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Governors of Rugby School v Tannahill  1 K.B. 87
Property law – Landlord and tenant – Forfeiture
There was a lease between the plaintiff and defendant which contained a clause requiring that the land was not used for any illegal or immoral purpose. The defendant was subsequently convicted for using the premises for prostitution, in contravention of the Criminal Law Amendment Act 1885. The plaintiff gave a notice of forfeiture to the defendant under the Law of Property Act 1925, section 146, for breaking the covenant contained in their agreement regarding illegal activity. The defendant appealed this on the basis that the notice did not afford an opportunity to provide a remedy for the action. The defendant also argued the fact that there was evidence that showed the tenant was aware, and actively permitted the premises to be used for criminal actions. The trial judge found in favour of the plaintiff and found that the contravention could not be remedied. The defendant appealed the decision.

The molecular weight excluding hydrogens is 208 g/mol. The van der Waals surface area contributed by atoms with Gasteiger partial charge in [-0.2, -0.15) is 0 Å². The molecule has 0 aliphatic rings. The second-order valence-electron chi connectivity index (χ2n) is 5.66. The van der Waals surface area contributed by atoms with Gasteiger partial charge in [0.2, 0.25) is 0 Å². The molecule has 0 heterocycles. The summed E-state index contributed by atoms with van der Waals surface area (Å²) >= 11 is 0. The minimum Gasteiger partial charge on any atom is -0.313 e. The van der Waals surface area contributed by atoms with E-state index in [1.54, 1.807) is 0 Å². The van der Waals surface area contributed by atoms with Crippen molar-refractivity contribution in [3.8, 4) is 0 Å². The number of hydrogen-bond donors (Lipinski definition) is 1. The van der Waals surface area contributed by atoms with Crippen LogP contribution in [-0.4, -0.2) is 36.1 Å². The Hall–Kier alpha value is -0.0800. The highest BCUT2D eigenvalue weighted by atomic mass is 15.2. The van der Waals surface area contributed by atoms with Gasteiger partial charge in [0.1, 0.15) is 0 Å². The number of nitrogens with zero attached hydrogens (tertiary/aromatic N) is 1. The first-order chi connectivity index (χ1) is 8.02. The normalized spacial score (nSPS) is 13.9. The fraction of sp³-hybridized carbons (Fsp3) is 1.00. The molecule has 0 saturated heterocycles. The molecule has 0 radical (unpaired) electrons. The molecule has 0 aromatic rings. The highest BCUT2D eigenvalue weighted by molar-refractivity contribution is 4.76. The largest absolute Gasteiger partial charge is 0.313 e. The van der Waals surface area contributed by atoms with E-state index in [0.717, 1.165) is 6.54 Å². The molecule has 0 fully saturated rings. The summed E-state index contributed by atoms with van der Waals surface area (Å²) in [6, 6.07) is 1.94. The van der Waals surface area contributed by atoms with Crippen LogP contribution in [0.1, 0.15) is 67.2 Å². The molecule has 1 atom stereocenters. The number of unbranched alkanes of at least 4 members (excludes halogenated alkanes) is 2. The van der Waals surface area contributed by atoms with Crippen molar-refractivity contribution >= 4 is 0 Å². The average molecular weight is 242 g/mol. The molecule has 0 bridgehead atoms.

The court was required to decide whether the discontinuance of the criminal activity could be considered to provide a remedy to the breach that the tenant had caused. If a remedy for the action could be found, this would restrict the right of the landlord to enforce the claim of forfeiture.
The court dismissed the appeal. It was held that just because the tenant had ceased the criminal act, this did not mean that the breach had been remedied. Nor could the breach be remedied under the circumstances, and therefore this did not invalidate the notice given under the Law of Property Act 1925.
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